Albuquerque is America’s stolen vehicle capital — and the numbers don’t even include the take generated by those running one of the area’s most active car-theft rings: the city of Albuquerque.
For years, the city allowed police to take cars from those who were arrested for a second drunken-driving offense or driving with a suspended license. In many cases, the driver didn’t even own the vehicle. Yet police took the car anyway and then forced the actual owner to cough up thousands of dollars to retrieve the property. To make things worse, the money generated helped pay the salaries of those involved in the program.
Last week — in a victory for those fighting to reform civil forfeiture laws — a federal judge finally put a stop to the Albuquerque car-theft operation, ruling it unconstitutional.
“The forfeiture program … violates procedural due process,” wrote U.S. District Judge James O. Browning, “because owners have to prove that their cars are not subject to civil forfeiture.”
In other words, it stands the cherished concept of innocent until proven guilty on its head.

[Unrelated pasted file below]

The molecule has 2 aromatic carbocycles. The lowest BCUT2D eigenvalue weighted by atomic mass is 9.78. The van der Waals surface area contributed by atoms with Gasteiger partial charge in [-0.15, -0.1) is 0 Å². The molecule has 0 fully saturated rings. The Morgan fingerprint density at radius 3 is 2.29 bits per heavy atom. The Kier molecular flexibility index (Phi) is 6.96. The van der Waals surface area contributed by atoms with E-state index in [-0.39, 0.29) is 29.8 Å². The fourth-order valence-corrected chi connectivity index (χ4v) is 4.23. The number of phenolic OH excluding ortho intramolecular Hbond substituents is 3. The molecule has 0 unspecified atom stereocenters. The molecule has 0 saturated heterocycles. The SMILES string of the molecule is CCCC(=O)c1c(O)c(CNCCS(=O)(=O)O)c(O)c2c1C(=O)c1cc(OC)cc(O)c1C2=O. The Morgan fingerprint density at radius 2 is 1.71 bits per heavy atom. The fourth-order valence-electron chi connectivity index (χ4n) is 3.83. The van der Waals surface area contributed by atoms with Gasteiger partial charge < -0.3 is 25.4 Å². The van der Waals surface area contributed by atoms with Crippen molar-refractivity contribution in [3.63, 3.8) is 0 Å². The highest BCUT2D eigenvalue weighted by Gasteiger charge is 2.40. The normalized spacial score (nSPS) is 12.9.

The judge also looked askance at the fact that the Albuquerque police were benefiting financially from the vehicles they confiscated.
“There is a ‘realistic possibility’ that forfeiture officials’ judgment ‘will be distorted by the prospect of institutional gain’ — the more revenues they raise, the more revenues they can spend,” he wrote.
Under civil forfeiture, law enforcement may seize homes, cars, cash and other valuables from people who are never convicted or even charged with a crime. New Mexico lawmakers in 2015 instituted severe restrictions on the practice — requiring a criminal conviction, among other things — but Albuquerque officials argued the law didn’t apply to its municipal codes and continued to seize vehicles.
The case before the court involved Arlene Harjo. Police took her car in 2015 after her son drove it while intoxicated. The city offered to return the vehicle if she paid $4,000 and agreed to have it booted for 18 months. Instead, Ms. Harjo sued — and won.
Judge Browning’s decision will no doubt be used by reformers to challenge forfeiture statutes across the country. Good. It’s past time for members of the federal judiciary to seriously examine whether civil forfeiture is consistent with the nation’s constitutional principles. In fact, U.S. Supreme Court Justice Clarence Thomas last year telegraphed a willingness to see precisely such a case make its way to the high court.
Nobody should lose their property to the government without first being convicted of a crime. The Harjo case moves us closer to that day. Nevada lawmakers should take notice.